As family physicians who have seen the severity of illness that can accompany diabetic ketoacidosis (when the body produces excess blood acids ‘ketones’), we should inform and caution any diabetic patient who plans to follow the keto diet, or products created from it, of the risks. If this dieting does occur, we must closely monitor these patients to avoid potentially severe consequences. Although diabetic ketoacidosis does occur most frequently in Type I diabetics, it certainly can occur in ketosis prone Type 2 diabetics, as well as in those who consume excess alcohol. The resulting acidosis and severe dehydration can lead to fatal complications, such as severe dehydration, coma, and neurologic damage.
When it comes to the potential obstacles of the ketogenic diet, it can be difficult to initiate and maintain long-term. Some describe significant fatigue and discomfort during the initial phase of the diet, while many others describe improvement in energy, even from the normal baseline, once ketosis has been achieved. Strict adherence to the dietary restriction is of the utmost importance, since intermittent adherence can result in increased caloric intake (including fat), resulting in weight gain.
To compare the two, the paleo diet emphasizes the consumption of fruits, vegetables, whole foods, nuts, seeds, and healthy fats, and limits the intake of processed food, which is so prevalent in our typical “American” diet. The ketogenic diet significantly limits carbohydrates, but does not eliminate fats, which can lead to improved satisfaction of being full, and perhaps a decrease in overall daily caloric intake. Ultimately, weight loss results from decreased caloric intake combined with increased caloric expenditure. Low carbohydrate diets may assist individuals by eliminating categories of food, as well as increasing fullness due to the increased intake of protein.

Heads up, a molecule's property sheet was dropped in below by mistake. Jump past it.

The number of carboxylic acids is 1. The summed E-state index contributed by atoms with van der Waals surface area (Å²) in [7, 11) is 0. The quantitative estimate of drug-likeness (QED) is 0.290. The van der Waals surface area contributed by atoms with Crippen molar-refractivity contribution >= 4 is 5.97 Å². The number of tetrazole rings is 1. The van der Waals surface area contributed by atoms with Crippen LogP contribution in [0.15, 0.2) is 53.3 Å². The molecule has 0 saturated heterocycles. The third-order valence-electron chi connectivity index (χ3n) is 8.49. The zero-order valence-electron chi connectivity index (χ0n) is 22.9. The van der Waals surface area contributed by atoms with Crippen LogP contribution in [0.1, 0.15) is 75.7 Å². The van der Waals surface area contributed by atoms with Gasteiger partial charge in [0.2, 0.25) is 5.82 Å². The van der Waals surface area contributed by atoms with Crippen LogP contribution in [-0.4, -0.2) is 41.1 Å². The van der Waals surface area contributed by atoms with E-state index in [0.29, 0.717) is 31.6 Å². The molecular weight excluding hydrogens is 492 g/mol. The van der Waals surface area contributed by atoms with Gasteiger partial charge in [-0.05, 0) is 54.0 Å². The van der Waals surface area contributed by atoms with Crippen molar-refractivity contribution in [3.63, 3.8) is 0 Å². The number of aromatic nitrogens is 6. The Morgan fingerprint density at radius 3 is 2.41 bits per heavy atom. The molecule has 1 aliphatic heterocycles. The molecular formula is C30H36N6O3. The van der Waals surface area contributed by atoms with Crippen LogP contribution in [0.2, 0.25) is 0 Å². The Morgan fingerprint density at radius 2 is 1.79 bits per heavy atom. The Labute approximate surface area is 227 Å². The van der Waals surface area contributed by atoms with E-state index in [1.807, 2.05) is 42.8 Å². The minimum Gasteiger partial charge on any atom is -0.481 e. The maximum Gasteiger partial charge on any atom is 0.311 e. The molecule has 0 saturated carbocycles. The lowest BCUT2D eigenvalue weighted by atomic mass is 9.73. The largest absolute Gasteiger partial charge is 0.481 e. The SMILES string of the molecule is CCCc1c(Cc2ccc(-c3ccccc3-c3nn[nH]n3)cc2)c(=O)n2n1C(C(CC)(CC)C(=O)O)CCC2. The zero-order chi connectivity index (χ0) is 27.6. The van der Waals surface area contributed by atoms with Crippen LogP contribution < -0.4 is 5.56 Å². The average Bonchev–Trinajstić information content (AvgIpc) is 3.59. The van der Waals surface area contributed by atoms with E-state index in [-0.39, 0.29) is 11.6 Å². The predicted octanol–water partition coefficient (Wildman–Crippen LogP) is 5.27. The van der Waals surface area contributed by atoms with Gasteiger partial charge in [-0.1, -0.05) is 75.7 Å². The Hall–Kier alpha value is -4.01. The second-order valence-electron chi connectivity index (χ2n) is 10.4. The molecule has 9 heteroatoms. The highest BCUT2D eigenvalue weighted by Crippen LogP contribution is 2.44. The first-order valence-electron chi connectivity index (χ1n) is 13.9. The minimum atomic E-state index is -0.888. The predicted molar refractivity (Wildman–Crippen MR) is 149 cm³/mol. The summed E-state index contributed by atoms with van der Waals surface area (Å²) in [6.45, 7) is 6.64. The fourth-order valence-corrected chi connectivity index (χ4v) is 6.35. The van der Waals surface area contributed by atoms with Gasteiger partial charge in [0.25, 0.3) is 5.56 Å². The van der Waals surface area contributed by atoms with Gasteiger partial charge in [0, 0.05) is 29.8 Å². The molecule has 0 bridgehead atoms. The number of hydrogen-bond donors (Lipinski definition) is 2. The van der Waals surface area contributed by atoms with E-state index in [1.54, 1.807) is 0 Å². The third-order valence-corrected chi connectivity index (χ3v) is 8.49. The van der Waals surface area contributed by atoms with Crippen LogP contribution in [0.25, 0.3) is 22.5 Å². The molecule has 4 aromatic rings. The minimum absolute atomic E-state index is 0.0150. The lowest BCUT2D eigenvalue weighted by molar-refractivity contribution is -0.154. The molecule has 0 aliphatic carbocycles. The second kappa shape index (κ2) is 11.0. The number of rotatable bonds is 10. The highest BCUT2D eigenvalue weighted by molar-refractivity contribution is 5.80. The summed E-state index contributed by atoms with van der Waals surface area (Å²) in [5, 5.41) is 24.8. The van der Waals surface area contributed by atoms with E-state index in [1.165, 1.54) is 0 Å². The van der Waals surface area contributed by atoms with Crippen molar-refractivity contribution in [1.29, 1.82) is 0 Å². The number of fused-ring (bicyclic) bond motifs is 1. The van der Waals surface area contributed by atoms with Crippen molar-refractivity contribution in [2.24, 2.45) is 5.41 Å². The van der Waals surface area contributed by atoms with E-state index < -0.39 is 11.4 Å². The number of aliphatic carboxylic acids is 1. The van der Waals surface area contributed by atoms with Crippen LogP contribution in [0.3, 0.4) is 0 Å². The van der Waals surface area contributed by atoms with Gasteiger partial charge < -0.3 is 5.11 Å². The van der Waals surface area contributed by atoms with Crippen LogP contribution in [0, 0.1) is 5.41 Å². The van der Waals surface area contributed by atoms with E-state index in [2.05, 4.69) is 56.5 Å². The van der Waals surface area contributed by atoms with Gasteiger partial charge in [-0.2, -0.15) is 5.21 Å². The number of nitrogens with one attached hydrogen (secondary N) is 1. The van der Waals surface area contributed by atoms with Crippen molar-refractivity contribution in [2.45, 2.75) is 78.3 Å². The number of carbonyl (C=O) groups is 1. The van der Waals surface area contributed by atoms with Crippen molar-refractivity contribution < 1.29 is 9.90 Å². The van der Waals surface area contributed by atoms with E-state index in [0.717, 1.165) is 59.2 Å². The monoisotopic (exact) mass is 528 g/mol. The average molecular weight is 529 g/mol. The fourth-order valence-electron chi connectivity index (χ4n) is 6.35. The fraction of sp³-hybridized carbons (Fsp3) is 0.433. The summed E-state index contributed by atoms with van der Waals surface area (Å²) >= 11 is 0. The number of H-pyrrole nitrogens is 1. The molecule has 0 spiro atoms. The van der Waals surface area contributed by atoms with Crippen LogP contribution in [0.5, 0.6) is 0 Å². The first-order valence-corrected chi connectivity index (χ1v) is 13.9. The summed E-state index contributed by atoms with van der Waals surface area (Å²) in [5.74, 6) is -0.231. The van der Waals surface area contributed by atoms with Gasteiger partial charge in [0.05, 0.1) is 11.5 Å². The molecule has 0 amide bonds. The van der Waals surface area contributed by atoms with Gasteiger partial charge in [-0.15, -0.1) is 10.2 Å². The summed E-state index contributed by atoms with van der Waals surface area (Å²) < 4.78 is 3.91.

As with any fitness goal in life, a diet can be maintained long-term and incorporated as a lifestyle, if desired. But, many individuals find themselves in the cycle of losing (while on a restrictive diet) and then regaining weight (when the “diet” is “over”). As family physicians, it is our responsibility to encourage patients to make healthy lifestyle changes that include adequate protein intake, low levels of saturated fats, healthy carbohydrates, and minimal to no simple sugars. In the long-term, healthy eating habits can be adopted over time. Participating in a “diet,” along with daily aerobic exercise, is the best long-term solution for weight loss and maintenance, as well as addressing the severe obesity epidemic that we have in the United States.
References available on the Ohio Academy of Family Physicians website.